In general, NIST SP 800-53 includes concerns such as: policy, oversight, supervision, manual processes, individual actions, or automated tasks around information/computing systems. Data storage, processing, and transmission are also covered. It promotes a higher level of detail and complexity than just the NIST CSF.
The NIST frameworks are in constant evolution as the use of web applications, cloud services, and internet connected devices continue to grow at astonishing rates.
NIST SP 800-171
This Special Publication states the requirements for non-Federal systems that process, store, or transmit controlled, yet unclassified information (CUI). Many government contractors handle CUI, so NIST SP 800-171 is an important framework to have in place while executing federal contracts to remain FAR and DFARS compliant.
The publication begins with an assessment approach for an organization to determine how compliant they may already be and where gaps can exist. It also provides direction on how to proceed if one or more requirements do not appear to apply to the organization.
So, what is FedRAMP then?
FedRAMP is the Federal Risk and Authorization Management Program used across the Federal Government to assess, authorize, and monitor products and services in use specifically in the cloud. It consists of a Joint Authorization Board with CIOs from DoD, DHS, and the GSA and a Program Management Office (PMO) for FedRAMP is within the GSA itself.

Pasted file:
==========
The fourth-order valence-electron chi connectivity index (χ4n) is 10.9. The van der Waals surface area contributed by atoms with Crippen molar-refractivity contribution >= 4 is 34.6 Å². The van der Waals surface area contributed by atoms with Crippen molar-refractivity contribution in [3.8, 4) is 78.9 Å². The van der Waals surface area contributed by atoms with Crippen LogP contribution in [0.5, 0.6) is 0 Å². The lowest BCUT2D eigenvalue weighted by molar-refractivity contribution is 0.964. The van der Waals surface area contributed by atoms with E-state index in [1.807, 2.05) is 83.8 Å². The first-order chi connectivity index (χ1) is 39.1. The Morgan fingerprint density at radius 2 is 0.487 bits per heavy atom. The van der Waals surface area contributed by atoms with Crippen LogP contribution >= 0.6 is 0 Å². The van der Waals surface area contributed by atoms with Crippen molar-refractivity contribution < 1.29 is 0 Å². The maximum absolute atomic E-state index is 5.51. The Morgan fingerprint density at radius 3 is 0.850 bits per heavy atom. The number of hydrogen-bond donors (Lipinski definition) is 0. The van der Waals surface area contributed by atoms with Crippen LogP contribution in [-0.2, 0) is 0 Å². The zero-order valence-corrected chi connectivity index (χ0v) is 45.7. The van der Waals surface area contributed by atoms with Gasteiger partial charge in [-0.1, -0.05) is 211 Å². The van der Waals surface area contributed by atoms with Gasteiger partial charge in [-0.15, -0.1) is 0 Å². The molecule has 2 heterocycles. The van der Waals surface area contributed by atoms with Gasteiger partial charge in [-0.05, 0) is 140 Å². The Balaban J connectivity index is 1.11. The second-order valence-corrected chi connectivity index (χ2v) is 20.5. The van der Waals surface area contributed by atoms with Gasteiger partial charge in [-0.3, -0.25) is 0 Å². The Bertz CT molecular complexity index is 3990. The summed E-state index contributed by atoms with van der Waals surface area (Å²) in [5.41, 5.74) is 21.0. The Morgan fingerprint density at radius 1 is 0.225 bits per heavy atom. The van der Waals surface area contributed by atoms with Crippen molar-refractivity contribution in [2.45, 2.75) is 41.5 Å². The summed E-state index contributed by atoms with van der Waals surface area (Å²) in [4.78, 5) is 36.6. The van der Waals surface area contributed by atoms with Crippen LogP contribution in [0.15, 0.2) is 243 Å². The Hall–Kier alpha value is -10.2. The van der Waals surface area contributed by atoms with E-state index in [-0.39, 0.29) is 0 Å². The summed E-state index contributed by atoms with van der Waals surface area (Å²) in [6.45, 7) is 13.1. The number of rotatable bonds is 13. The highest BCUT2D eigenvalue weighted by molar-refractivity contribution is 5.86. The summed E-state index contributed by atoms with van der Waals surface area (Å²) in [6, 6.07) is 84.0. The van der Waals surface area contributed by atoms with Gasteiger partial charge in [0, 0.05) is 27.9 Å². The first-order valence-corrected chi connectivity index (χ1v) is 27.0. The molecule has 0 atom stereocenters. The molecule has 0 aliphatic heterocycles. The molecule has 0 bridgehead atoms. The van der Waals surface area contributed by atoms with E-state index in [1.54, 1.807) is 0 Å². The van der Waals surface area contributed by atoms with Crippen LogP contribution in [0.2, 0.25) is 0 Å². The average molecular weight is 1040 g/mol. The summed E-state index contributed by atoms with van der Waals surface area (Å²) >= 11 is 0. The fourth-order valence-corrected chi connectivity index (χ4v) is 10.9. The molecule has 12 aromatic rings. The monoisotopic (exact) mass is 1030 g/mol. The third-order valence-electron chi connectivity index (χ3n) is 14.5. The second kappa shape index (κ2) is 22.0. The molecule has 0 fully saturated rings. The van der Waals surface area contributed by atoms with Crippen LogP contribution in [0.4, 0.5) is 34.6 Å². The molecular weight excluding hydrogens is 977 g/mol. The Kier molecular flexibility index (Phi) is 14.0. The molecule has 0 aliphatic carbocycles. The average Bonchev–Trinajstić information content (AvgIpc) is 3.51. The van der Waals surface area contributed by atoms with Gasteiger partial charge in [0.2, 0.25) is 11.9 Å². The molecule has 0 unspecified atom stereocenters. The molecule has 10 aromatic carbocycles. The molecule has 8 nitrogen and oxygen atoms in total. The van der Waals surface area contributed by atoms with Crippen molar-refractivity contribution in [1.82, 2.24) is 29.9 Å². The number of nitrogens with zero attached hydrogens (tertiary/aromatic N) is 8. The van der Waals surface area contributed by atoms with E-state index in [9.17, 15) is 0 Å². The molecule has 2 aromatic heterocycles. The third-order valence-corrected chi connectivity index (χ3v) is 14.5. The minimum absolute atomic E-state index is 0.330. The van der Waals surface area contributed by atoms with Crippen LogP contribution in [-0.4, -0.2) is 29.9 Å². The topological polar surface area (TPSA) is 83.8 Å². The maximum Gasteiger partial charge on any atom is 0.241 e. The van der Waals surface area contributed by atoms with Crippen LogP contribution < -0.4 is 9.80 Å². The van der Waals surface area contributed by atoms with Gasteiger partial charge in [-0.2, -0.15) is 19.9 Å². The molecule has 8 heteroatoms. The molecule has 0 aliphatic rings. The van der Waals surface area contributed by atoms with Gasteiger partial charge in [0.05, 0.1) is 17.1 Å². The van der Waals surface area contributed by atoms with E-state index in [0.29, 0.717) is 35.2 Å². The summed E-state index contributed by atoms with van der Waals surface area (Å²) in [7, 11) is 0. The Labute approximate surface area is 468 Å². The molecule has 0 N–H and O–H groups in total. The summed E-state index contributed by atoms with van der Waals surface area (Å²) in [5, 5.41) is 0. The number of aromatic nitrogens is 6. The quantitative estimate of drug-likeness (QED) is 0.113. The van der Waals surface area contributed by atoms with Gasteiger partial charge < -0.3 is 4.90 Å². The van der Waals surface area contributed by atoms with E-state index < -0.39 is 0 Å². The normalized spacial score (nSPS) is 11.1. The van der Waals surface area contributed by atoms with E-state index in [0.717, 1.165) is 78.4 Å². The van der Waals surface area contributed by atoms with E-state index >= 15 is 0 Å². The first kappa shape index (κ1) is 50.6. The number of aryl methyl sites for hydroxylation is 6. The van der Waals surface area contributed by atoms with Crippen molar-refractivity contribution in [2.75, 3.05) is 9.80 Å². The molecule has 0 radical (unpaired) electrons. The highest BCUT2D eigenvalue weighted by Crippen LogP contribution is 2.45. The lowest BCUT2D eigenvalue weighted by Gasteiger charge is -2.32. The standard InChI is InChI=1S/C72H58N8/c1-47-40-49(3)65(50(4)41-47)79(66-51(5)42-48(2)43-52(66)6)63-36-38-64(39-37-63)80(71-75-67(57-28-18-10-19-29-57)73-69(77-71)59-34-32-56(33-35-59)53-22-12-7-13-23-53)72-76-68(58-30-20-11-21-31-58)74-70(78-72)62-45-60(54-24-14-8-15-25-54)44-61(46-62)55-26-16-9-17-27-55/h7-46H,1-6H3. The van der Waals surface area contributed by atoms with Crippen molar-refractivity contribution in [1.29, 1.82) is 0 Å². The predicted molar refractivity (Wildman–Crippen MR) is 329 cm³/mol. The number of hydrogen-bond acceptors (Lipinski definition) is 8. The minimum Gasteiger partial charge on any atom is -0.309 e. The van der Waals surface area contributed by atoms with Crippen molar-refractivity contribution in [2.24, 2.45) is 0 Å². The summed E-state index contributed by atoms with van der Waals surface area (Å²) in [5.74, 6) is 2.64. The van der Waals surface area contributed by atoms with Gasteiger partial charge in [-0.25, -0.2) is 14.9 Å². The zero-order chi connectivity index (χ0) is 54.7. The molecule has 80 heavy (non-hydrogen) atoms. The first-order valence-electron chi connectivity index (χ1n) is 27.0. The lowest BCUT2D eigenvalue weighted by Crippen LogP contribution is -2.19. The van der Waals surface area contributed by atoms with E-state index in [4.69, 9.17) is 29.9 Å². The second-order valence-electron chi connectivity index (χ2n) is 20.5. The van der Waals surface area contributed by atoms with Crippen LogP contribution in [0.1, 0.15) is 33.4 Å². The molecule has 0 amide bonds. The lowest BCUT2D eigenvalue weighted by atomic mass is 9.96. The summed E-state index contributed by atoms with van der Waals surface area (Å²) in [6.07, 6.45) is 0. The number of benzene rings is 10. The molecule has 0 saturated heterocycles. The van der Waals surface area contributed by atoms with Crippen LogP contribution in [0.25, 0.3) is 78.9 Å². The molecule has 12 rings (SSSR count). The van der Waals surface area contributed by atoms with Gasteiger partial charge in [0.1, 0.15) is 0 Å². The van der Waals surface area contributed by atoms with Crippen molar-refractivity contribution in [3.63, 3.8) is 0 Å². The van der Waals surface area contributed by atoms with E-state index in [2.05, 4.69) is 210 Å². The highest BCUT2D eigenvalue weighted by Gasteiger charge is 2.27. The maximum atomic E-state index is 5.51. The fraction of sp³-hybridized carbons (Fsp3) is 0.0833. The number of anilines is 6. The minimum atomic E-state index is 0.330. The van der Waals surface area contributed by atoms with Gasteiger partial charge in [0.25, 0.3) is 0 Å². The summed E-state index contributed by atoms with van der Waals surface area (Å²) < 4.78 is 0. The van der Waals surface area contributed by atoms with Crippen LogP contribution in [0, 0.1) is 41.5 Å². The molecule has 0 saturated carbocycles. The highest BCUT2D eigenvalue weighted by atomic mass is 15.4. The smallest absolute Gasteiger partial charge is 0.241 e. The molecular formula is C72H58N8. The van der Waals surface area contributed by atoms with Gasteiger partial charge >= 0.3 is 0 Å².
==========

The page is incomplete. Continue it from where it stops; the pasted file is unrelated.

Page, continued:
FedRAMP works with government agencies and cloud service providers to authorize and maintain authorizations so that security packages can be reused by any government agency without re-authorization. It uses a standardized approach to validate and authorize cloud service offerings (CSO). The phrase, “Do once, use many,” can be commonly heard in conversations around FedRAMP.
The process for a CSO to gain approval by FedRAMP consists of selecting the authorization path and security impact level (low, moderate, high), preparing, then going through the authorization process, then continuous monitoring to maintain the authorization. The authorization process is very extensive and can take upwards of a year to complete.
Cloud Service Providers (CSP) who are offering their products (CSO) to Federal Agencies, are encouraged to obtaining FedRAMP authorization. Likewise, Federal Agencies who are looking to adopt cloud-based products and services should consider offerings that are already FedRAMP authorized to ensure a proper security posture.
Certification under any standard requires a Third-party Audit (3PAO) certification upfront and annually to verify the solution satisfies the controls related to each standard. It is crucial to understand the scope of the certification and the requirements. For example, FedRAMP certification can refer to infrastructure only, or the entire application stack.
Numerous Full SaaS offerings are available in the market on the FedRAMP marketplace, such as FedRAMP Authorized Maximo SaaS, which has been assessed end to end – meaning, all related infrastructure, middleware, and the Maximo Application itself. If a solution is FedRAMP authorized, it will be registered on the FedRAMP marketplace at FedRAMP.gov.